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ALTERNATIVE MEDICINE ROLE IN WHITE HOUSE HEALTH PLAN URGED

This article was originally published in The Tan Sheet

Executive Summary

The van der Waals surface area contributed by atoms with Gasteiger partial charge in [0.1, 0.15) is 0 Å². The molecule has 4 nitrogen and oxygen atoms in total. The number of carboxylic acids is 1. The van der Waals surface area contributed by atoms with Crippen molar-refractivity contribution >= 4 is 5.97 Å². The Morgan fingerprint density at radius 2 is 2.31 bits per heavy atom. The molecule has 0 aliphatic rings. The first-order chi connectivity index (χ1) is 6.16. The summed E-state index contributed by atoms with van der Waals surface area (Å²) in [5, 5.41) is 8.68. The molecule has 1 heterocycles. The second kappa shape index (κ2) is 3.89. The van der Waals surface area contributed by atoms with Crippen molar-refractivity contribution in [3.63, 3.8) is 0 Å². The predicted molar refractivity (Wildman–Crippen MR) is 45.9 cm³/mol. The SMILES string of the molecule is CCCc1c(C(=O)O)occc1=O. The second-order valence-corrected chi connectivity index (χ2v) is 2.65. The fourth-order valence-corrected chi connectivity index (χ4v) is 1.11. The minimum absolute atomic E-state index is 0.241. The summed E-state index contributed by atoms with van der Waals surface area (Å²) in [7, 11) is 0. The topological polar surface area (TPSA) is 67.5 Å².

ALTERNATIVE MEDICINE ROLE IN WHITE HOUSE HEALTH PLAN URGED by Sen. Tom Harkin (D-Iowa) in comments to HHS Secretary Donna Shalala at an Oct. 6 Senate Labor & Human Resources Committee hearing on preventive medicine in health care. "More than 50% of the American people, at some time during the year, will use some form of alternative medicine," Harkin said. "I don't know what's going to be in the plan, but if it's going to sort of obliquely refer to alternative methods and practitioners, I think it's going to be deficient. I think it has to incorporate them fully." Harkin, who has been a strong supporter of the National Institutes of Health's Office of Alternative Medicine (OAM), suggested that alternative medicine could have a useful role in preventing serious conditions and expensive treatments. He noted that the reasons consumers turn to alternative medicine has "to do with gateway procedures in terms of prevention . . . and putting off more serious types of intervention programs." Shalala responded that she believed health professionals practicing in the various plans would strive to utilize methods of alternative treatment that are found effective. "I have no reason to believe that the health professionals of this country, when presented an alternative way of improving the health of an individual, wouldn't incorporate many of those proposals," she asserted. OAM "will, over time, change our attitudes and the kinds of medicines and approaches we use to benefit us," Shalala predicted. Currently, HHS is reviewing OAM projects and considering ways to disseminate the results of studies conducted under the auspices of the new NIH office, she reported. Sen. James Jeffords (R-Vt.) questioned the HHS secretary about the role of nutrition programs in the proposed health care plan. Nutrition, Shalala stated, is addressed "in a variety of different places" in the plan. She cited the administration's commitment to NIH in the area of preventive health research and the plan's "commitment to national public health outreach efforts in relation to nutrition." Sen. Harris Wofford (D-Penn.), noting the recent study on the relationship between prostate cancer and dietary fat published in the Oct. 6 Journal of the National Cancer Institute, indicated his specific interest regarding future plans in the area of nutritional research. In response, Shalala asserted that although the country "has not made a commitment to nutritional research in substantial amounts in many years," future investment in preventive nutrition research is "terribly important." She indicated that behavioral research on nutrition will be a primary focus of NIH nutrition programs. "To make Americans healthy, we need to know a lot more about what people eat, and in what quantities, and the range of nutritional issues, so that information can be passed on not only to the individuals -- because part of this new health care strategy [targets] individual responsibilities -- but also to health care providers," Shalala asserted.
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